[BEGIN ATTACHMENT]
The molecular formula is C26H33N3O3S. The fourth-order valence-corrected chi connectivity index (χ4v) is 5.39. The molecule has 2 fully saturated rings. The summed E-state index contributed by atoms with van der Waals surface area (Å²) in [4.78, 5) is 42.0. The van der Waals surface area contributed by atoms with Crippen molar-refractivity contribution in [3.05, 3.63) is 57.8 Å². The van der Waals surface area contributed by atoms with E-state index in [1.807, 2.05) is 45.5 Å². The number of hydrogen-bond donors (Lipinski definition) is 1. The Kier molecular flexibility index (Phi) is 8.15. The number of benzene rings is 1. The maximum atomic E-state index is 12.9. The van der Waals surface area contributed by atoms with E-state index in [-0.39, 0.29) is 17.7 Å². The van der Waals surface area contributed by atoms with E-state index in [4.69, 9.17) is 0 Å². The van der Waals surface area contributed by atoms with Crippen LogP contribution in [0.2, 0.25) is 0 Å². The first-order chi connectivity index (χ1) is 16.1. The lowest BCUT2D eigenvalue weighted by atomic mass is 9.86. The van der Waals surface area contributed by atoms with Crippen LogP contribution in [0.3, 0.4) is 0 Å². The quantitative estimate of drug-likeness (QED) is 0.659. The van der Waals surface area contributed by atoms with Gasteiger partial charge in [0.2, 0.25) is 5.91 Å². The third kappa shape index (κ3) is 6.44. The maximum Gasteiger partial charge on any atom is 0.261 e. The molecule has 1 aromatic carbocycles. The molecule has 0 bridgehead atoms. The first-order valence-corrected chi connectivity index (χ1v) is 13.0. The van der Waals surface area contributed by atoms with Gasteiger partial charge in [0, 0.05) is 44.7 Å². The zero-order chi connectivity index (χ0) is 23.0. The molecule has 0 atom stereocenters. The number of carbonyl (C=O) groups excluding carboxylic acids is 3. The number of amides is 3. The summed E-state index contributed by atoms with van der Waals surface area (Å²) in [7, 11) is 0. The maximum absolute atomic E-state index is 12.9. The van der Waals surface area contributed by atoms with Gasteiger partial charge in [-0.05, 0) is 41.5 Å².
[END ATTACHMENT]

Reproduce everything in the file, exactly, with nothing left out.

The molecular formula is C26H33N3O3S. The fourth-order valence-corrected chi connectivity index (χ4v) is 5.39. The molecule has 2 fully saturated rings. The summed E-state index contributed by atoms with van der Waals surface area (Å²) in [4.78, 5) is 42.0. The van der Waals surface area contributed by atoms with Crippen molar-refractivity contribution in [3.05, 3.63) is 57.8 Å². The van der Waals surface area contributed by atoms with E-state index in [1.807, 2.05) is 45.5 Å². The number of hydrogen-bond donors (Lipinski definition) is 1. The Kier molecular flexibility index (Phi) is 8.15. The number of benzene rings is 1. The maximum atomic E-state index is 12.9. The van der Waals surface area contributed by atoms with E-state index in [-0.39, 0.29) is 17.7 Å². The van der Waals surface area contributed by atoms with E-state index in [4.69, 9.17) is 0 Å². The van der Waals surface area contributed by atoms with Crippen LogP contribution in [0.2, 0.25) is 0 Å². The first-order chi connectivity index (χ1) is 16.1. The lowest BCUT2D eigenvalue weighted by atomic mass is 9.86. The van der Waals surface area contributed by atoms with Crippen LogP contribution in [0.3, 0.4) is 0 Å². The quantitative estimate of drug-likeness (QED) is 0.659. The van der Waals surface area contributed by atoms with Gasteiger partial charge in [0.2, 0.25) is 5.91 Å². The third kappa shape index (κ3) is 6.44. The maximum Gasteiger partial charge on any atom is 0.261 e. The molecule has 1 aromatic carbocycles. The molecule has 0 bridgehead atoms. The first-order valence-corrected chi connectivity index (χ1v) is 13.0. The van der Waals surface area contributed by atoms with Gasteiger partial charge in [0, 0.05) is 44.7 Å². The zero-order chi connectivity index (χ0) is 23.0. The molecule has 0 atom stereocenters. The number of carbonyl (C=O) groups excluding carboxylic acids is 3. The number of amides is 3. The summed E-state index contributed by atoms with van der Waals surface area (Å²) in [7, 11) is 0. The maximum absolute atomic E-state index is 12.9. The van der Waals surface area contributed by atoms with Gasteiger partial charge in [-0.05, 0) is 41.5 Å².